BONUS: Saying “I’ll pray about it” when you what you really want to say is that you have no interest in the opportunity. – There is an unfortunate misconception among Christians that they must always be happy, always accept any ministry opportunity even if they have no interest in it (because remember friends, God ALWAYS calls us to do thing we hate doing), and that we always need to be nice and never hurt anyone’s feelings.  The truth is, if you have no interest in a ministry, don’t do it.  You’ll just be dragging your feet the whole time and dragging everyone else down while you do it.  If your skills don’t  lie in childcare or the choir, have the grace to decline and free up a spot for someone who does have those skills.  Christians ARE allowed to be honest, and in fact NEED to be honest.  So next time you get asked to be the kitchen supervisor or soundboard person and really don’t want to, just politely decline.

6 thoughts on “5 Things Christians Should Really Stop Doing

  1. Numbers 1 and 2 remind me of the beginnings of the fundamentalist movement. That I understand to be an agreement with the different denominations as to what the fundamentals of the Christian faith are. Those fundamentals being: the Virgin Birth, I Am sayings, sinless life of Jesus, miracles, death and literal, bodily
    resurrection of Jesus. Belief also that Jesus died for our sins.

    • I have no idea that when the fundamentalist movement started it was with a good intent and about following the teachings of Christ. Unfortunately, over time, some Christians have adopted the attitude that their set of beliefs are the only correct ones and churches have split over single Theological issues. Ultimately, I believe that all Christians follow many similar practices, but it is generally the one or two differences in belief or practice that ultimate create schisms. And as Christians I believe we should watch out for these. To not judge lest we ourselves fall…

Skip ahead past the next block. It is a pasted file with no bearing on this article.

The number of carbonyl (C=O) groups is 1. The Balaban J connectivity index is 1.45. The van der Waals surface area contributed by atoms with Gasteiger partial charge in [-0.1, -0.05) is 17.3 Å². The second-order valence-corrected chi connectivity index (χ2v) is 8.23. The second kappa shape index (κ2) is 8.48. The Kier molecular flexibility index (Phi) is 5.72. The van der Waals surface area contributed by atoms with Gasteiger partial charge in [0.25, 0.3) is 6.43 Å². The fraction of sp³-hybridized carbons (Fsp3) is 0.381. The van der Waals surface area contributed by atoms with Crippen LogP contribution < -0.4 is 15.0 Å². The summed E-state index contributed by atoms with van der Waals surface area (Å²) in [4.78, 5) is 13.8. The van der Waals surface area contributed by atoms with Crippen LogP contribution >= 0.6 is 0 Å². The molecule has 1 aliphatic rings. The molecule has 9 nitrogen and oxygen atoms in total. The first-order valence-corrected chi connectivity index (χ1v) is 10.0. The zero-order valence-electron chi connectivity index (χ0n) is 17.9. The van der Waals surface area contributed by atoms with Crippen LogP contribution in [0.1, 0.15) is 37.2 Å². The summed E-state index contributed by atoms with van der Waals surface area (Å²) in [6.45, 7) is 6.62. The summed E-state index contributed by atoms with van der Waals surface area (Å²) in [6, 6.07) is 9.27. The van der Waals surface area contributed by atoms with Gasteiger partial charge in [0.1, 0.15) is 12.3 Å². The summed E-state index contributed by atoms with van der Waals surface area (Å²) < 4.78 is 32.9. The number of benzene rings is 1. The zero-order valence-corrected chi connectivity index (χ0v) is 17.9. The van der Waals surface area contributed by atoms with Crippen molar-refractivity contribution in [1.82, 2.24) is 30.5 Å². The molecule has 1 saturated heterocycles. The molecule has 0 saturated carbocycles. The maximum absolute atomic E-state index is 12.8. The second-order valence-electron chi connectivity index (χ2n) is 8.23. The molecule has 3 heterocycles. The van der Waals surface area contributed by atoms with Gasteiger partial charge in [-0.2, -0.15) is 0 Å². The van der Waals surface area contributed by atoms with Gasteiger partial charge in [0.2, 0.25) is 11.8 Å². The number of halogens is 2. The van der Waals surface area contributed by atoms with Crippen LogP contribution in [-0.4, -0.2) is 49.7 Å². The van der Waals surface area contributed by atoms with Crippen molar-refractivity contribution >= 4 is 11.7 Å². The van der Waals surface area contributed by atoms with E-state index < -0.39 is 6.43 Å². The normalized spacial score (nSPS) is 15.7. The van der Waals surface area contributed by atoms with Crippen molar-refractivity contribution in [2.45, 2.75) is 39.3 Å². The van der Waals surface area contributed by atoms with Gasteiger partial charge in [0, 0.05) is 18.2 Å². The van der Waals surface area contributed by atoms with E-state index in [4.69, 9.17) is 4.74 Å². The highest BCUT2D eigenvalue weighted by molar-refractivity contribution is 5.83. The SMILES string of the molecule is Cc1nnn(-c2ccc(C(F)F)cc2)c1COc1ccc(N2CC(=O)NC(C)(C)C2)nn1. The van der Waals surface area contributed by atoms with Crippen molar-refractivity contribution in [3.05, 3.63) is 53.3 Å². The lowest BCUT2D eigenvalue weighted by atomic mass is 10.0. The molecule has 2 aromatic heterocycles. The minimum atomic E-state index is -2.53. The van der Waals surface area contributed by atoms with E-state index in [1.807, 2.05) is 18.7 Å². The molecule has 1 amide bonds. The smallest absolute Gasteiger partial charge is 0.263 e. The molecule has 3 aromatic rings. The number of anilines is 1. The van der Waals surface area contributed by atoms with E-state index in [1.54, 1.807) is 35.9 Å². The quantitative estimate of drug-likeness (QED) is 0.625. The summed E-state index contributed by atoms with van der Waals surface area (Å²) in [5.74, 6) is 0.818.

2. I don’t necessarily disagree with your points here, but I have yet to meet anyone that doesn’t fall victim to number three. It is an awful thing, yes, especially when it is done to discriminate and subjugate, but as someone that is struggling every day to throw off previous religious experiences (namely, two decades of Mormonism), I cannot help but fall short in this department. Despite that, even some of my favorite authors (Wright included) still use scripture in ways that would be foreign to the original audience; heck, Peter Enns even argues in Inspiration and Incarnation that the gospel authors did this with the Tanakh text, as well. All in all, these are some incredible points, things that many of us have begun to realize within our own lives, but I’d be damned if I said I never read the Bible through my own lenses… 🙂

    • Hi David, thanks for your thoughts! Sorry, number 3 wasn’t quite written the way I had wanted it to sound. I’m not saying we shouldn’t read through our own lens. It’s simply an injunction to watch out for prooftexting is all. Basically, I’m taking a stand against the unfortunate reality that happens in some (though definitely NOT all) churches where someone will use a certain Scripture verse out of context in order to silence a controversial topic that is taking place at the church with the intent that since Scripture is always right therefore the discussion is ended. On the other hand, if the Scripture is used to bless and edify that’s an entirely different story all together. Sorry for the confusion and hope this helps clarify things!

  3. Pingback: Zweibach and Peace – A Year in Review | Zweibach and Peace - Thoughts on Pacifism and Contemporary Anabaptism